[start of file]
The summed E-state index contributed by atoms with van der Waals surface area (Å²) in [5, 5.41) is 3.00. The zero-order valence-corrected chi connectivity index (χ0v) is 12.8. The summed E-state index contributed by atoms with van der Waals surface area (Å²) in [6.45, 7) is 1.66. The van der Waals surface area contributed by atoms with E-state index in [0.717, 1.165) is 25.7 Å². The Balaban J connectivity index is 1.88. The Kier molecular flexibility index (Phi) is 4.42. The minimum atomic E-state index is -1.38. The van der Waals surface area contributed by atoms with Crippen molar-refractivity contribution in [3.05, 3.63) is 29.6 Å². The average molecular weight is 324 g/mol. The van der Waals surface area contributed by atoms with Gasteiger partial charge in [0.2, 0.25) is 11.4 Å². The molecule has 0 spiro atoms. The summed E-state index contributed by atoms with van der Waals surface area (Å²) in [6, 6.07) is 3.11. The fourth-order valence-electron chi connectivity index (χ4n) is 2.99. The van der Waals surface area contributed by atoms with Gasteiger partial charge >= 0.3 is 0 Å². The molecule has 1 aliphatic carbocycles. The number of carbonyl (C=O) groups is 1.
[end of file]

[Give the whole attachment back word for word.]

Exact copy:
The summed E-state index contributed by atoms with van der Waals surface area (Å²) in [5, 5.41) is 3.00. The zero-order valence-corrected chi connectivity index (χ0v) is 12.8. The summed E-state index contributed by atoms with van der Waals surface area (Å²) in [6.45, 7) is 1.66. The van der Waals surface area contributed by atoms with E-state index in [0.717, 1.165) is 25.7 Å². The Balaban J connectivity index is 1.88. The Kier molecular flexibility index (Phi) is 4.42. The minimum atomic E-state index is -1.38. The van der Waals surface area contributed by atoms with Crippen molar-refractivity contribution in [3.05, 3.63) is 29.6 Å². The average molecular weight is 324 g/mol. The van der Waals surface area contributed by atoms with Gasteiger partial charge in [0.2, 0.25) is 11.4 Å². The molecule has 0 spiro atoms. The summed E-state index contributed by atoms with van der Waals surface area (Å²) in [6, 6.07) is 3.11. The fourth-order valence-electron chi connectivity index (χ4n) is 2.99. The van der Waals surface area contributed by atoms with Gasteiger partial charge >= 0.3 is 0 Å². The molecule has 1 aliphatic carbocycles. The number of carbonyl (C=O) groups is 1.